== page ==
Gianni Infantino 'Bought' FIFA Votes, Alleges Palermo president Maurizio Zamparini
Gianni Infantino won the FIFA election in the second round with 115 votes, from Asian football chief Sheikh Salman bin Ebrahim Al Khalifa, who received 88 votes.
Outspoken Palermo president Maurizio Zamparini has courted controversy by claiming Gianni Infantino "bought" votes on his way to being elected president of FIFA. (Russia, Qatar Remain World Cup Hosts, Confirms FIFA Chief Infantino)
Infantino was voted world football's new chief on Friday, the 45-year-old Swiss-Italian lawyer ending Sepp Blatter's controversial 18 years in charge.
Although Infantino has pledged to restore the battered image of FIFA, and despite his victory being widely applauded by key figures in the game, Zamparini cast doubt on whether the election process was fully transparent. (Gianni Infantino Wants FIFA Reforms to Turn Pain to Joy)
He claims doubts remain over the rise to power of the second-in-command at European football's ruling body UEFA.
"The system doesn't change and the new president of FIFA, the chief of bureaucrats, was part of it all before," Zamparini is quoted as saying in a video clip on www.mediagol.it. (Asia Can Help Gianni Infantino's New FIFA Era, Says Sheikh Salman)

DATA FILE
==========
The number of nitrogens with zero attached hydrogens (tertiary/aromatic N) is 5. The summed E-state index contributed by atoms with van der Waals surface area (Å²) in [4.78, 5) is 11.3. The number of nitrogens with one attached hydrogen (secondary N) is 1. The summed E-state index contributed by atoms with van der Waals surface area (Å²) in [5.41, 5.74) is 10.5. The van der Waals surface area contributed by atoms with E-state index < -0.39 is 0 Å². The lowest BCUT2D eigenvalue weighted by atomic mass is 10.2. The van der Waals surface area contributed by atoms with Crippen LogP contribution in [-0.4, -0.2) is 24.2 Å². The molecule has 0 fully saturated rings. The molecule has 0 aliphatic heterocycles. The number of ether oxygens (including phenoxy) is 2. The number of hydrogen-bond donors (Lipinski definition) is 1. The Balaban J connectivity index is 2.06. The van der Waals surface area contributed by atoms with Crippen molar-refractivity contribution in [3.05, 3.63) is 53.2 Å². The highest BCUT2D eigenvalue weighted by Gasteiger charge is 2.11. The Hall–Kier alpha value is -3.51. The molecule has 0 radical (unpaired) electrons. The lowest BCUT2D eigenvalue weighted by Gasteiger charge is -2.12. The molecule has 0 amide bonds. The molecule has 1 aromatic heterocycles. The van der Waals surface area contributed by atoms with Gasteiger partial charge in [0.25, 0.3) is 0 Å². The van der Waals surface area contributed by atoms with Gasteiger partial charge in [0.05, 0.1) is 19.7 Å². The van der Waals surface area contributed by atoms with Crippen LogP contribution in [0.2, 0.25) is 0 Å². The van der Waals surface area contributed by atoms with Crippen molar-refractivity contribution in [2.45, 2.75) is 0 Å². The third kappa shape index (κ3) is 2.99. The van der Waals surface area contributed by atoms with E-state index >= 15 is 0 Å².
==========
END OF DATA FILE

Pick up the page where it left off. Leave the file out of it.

"If he got elected, it's only because he bought more votes than the sheikh (Sheikh Salman bin Ebrahim Al Khalifa)."
Blatter's chequered history as chief of world football saw FIFA become embroiled in several cases of vote-buying corruption.
Infantino won last week's election in the second round with 115 votes, from Asian football chief Sheikh Salman bin Ebrahim Al Khalifa, who received 88 votes.
Zamparini has built a reputation for speaking his mind since taking over the Sicily-based Serie A club in 2002, as well as firing coaches who fail to bring immediate success to the club.
He admitted his comments were likely to court controversy, but said he welcomed any future sanction.
"I hope they suspend me for saying that: for me it would be an honour."